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# RE: RE: RE: RE: OCZ Agility 3 SSD AGT3-25SAT3Howard 2012-02-13 09:07
Olin,
Thanks for the reply! I am really looking forward to the drive. I have a question, if you don't mind. I am currently running XP and am planning to install the new SSD to my systemas a second drive, temporarily, to perform the firmware update before installing Windows 7 on it. From what I read on the OCZ website it states that you can't perform the update running XP. I created an Ubuntu Linux CD and tried it out. When I downloaded the Linux firmware update instructions it looks like it is not very user friendly, (no GUI,) and may be beyond my comfort level. As a firmware update is not supposed to lose data, should I install Windows 7 on the SSD first and then upgrade the firmware? Any downside that you can think of? Thanks again for your great review of the drive and any assistance you can provide.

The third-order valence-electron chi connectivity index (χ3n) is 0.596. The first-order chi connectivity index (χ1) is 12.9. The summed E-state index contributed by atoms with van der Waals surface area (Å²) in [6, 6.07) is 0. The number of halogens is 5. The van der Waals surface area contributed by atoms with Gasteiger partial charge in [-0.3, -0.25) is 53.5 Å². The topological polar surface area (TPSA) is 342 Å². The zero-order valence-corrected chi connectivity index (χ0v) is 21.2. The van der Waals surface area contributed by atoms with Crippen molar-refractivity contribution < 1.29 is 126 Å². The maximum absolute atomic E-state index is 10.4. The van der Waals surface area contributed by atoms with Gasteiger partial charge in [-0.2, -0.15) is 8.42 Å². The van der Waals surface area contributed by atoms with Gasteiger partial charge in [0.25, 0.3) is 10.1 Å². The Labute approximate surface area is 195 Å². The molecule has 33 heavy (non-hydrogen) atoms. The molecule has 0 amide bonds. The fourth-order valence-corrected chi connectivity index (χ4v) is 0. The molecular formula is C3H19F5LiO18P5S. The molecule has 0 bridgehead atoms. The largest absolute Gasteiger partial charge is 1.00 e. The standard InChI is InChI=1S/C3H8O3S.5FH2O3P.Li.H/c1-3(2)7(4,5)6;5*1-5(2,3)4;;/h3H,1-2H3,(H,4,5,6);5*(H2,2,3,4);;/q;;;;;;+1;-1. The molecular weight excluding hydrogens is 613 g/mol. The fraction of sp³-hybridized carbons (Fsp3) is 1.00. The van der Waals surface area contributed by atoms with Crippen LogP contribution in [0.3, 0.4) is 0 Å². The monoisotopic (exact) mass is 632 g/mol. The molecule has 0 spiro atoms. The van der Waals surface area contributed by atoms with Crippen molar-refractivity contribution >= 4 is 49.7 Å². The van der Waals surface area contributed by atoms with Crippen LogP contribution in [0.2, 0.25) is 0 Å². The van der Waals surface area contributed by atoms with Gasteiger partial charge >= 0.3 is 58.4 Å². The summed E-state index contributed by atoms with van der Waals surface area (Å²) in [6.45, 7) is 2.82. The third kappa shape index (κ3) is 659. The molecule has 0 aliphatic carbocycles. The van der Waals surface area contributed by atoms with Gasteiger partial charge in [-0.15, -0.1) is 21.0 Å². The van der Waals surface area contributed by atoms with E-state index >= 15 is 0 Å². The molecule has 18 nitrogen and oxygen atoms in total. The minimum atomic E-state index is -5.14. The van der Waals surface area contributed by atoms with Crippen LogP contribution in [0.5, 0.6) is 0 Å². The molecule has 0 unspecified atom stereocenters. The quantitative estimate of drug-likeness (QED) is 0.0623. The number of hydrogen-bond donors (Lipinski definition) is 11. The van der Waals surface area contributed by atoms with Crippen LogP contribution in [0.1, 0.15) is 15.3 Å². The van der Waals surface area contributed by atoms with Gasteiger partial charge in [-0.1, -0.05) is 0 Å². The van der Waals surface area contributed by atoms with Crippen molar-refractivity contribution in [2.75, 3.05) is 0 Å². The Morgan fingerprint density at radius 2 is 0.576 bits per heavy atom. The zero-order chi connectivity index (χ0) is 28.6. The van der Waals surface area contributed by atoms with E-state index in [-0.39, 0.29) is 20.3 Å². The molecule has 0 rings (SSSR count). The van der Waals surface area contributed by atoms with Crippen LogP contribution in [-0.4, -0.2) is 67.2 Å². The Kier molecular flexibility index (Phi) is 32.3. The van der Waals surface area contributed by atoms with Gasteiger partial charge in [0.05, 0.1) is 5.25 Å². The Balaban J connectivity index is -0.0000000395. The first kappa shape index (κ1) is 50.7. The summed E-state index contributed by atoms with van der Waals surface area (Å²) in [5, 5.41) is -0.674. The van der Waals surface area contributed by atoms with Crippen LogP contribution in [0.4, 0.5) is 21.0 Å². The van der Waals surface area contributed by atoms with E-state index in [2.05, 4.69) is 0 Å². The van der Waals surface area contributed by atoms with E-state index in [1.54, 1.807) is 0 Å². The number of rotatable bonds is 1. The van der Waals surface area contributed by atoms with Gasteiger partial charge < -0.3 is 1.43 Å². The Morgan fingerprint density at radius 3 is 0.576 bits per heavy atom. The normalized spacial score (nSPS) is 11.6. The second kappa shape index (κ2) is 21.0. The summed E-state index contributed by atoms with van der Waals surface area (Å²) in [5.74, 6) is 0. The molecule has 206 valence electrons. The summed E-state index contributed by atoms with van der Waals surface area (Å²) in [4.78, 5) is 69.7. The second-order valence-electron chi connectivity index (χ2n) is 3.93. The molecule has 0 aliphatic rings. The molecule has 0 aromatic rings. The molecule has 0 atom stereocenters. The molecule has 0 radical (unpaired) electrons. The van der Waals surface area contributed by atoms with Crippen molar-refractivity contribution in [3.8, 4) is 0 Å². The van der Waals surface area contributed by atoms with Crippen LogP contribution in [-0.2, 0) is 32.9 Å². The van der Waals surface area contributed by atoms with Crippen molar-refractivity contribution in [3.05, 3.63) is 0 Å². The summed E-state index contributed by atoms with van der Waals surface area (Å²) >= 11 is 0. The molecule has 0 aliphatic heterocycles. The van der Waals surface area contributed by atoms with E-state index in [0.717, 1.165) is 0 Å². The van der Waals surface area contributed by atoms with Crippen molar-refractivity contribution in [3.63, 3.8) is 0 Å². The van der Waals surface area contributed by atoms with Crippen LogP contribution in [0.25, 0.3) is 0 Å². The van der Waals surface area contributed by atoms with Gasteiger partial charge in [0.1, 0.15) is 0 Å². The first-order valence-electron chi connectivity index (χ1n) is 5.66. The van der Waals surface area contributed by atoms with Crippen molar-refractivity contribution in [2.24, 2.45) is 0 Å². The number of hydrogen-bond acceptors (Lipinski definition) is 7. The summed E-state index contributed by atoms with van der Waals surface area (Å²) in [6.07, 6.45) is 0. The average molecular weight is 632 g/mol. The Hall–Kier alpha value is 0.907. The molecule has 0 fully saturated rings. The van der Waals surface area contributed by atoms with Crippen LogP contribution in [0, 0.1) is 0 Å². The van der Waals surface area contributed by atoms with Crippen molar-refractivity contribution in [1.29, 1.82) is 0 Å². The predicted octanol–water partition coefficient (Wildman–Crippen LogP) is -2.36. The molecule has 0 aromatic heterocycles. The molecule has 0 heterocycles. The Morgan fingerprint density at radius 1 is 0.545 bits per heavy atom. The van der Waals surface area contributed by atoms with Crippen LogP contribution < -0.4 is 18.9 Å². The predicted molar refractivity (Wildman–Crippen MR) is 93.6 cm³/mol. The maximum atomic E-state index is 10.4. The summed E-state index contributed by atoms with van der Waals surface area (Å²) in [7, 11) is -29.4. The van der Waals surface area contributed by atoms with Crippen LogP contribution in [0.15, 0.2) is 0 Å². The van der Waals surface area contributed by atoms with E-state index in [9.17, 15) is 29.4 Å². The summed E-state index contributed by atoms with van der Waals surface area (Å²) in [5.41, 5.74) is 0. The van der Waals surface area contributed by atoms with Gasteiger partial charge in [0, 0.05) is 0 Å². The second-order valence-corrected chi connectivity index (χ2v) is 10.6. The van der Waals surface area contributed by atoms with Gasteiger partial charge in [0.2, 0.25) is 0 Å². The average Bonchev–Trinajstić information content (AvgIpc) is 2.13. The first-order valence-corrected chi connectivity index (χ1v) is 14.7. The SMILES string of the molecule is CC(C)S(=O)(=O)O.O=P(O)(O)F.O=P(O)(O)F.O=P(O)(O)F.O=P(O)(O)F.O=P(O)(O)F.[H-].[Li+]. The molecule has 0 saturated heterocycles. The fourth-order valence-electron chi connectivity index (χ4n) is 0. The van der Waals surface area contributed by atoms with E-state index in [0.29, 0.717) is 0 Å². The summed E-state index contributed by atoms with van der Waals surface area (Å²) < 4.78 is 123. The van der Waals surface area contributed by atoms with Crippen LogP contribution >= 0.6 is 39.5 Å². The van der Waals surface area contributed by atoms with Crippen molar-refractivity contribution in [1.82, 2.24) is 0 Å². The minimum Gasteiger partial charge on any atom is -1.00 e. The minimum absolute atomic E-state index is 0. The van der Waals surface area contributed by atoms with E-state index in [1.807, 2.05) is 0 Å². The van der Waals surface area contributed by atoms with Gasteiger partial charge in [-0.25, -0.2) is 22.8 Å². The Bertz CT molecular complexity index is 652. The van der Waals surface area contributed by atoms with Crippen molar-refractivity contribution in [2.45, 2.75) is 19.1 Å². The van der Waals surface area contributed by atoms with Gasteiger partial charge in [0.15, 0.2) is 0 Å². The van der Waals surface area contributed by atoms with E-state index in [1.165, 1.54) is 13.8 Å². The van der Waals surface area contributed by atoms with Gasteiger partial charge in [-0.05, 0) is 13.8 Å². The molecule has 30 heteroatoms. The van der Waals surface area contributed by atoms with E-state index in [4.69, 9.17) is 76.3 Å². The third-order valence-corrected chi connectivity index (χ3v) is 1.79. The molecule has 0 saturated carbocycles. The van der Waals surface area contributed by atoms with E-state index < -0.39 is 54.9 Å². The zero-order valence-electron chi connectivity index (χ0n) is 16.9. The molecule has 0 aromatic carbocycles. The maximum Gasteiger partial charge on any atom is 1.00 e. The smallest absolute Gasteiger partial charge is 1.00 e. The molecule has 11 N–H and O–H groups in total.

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# RE: RE: RE: RE: RE: OCZ Agility 3 SSD AGT3-25SAT3Olin Coles 2012-02-13 09:16
As much as I love and miss Windows XP, I admit that it's not the best fit for a SSD. I highly suggest Windows 7, if not for the added TRIM garbage collection and improved AHCI support, at least have it for DirectX 11 graphics support in games. As for the firmware update, the Linux version is actually pretty easy if you follow the instructions. Please visit the OCZ forum for more details and firmware update guides.
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# RE: RE: RE: RE: RE: RE: OCZ Agility 3 SSD AGT3-25SAT3Howard 2012-02-13 09:23
I don't plan to use the SSD on XP, only to upgrade the firmware and then load 7. If it's important to upgrade the firmware before loading 7, I will follow your advice and try to muddle through the Linux steps and see what happens. I had read about trim, etc, and know that it is not supported in XP. Defrag turned off as well! Thanks again!
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# Easier if SSD is not the boot driveBruce Bruce 2012-02-13 09:22
Are you hooking the OCZ Agility up as a secondary drive in a running system? I've had the best luck doing it that way....
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# RE: Easier if SSD is not the boot driveHoward 2012-02-13 09:26
Bruce Bruce, Yes, but only to upgrade the firmware. Then I am planning to do a fresh install of Windows 7 with a standard drive to hold programs and data.